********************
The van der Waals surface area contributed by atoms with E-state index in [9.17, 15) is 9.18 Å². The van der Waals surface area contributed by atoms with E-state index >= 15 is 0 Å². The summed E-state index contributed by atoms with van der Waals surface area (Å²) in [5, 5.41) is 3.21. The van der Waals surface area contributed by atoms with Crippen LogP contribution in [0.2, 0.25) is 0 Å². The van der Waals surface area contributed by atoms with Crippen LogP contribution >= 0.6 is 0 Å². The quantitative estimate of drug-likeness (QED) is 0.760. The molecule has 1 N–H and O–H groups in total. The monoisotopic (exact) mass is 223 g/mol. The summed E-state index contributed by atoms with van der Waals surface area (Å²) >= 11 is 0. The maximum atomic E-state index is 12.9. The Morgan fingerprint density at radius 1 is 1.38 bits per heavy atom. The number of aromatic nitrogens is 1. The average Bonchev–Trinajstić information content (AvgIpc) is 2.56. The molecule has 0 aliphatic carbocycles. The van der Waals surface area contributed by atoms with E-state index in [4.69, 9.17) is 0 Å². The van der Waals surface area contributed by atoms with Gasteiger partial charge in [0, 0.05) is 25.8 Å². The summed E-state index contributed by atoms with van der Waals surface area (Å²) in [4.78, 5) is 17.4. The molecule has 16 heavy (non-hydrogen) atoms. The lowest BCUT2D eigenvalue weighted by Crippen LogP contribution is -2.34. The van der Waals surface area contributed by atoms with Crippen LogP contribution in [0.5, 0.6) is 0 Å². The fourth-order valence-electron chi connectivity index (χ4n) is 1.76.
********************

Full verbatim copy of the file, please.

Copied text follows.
The van der Waals surface area contributed by atoms with E-state index in [9.17, 15) is 9.18 Å². The van der Waals surface area contributed by atoms with E-state index >= 15 is 0 Å². The summed E-state index contributed by atoms with van der Waals surface area (Å²) in [5, 5.41) is 3.21. The van der Waals surface area contributed by atoms with Crippen LogP contribution in [0.2, 0.25) is 0 Å². The van der Waals surface area contributed by atoms with Crippen LogP contribution >= 0.6 is 0 Å². The quantitative estimate of drug-likeness (QED) is 0.760. The molecule has 1 N–H and O–H groups in total. The monoisotopic (exact) mass is 223 g/mol. The summed E-state index contributed by atoms with van der Waals surface area (Å²) >= 11 is 0. The maximum atomic E-state index is 12.9. The Morgan fingerprint density at radius 1 is 1.38 bits per heavy atom. The number of aromatic nitrogens is 1. The average Bonchev–Trinajstić information content (AvgIpc) is 2.56. The molecule has 0 aliphatic carbocycles. The van der Waals surface area contributed by atoms with E-state index in [4.69, 9.17) is 0 Å². The van der Waals surface area contributed by atoms with Gasteiger partial charge in [0, 0.05) is 25.8 Å². The summed E-state index contributed by atoms with van der Waals surface area (Å²) in [4.78, 5) is 17.4. The molecule has 16 heavy (non-hydrogen) atoms. The lowest BCUT2D eigenvalue weighted by Crippen LogP contribution is -2.34. The van der Waals surface area contributed by atoms with Crippen LogP contribution in [0.5, 0.6) is 0 Å². The fourth-order valence-electron chi connectivity index (χ4n) is 1.76.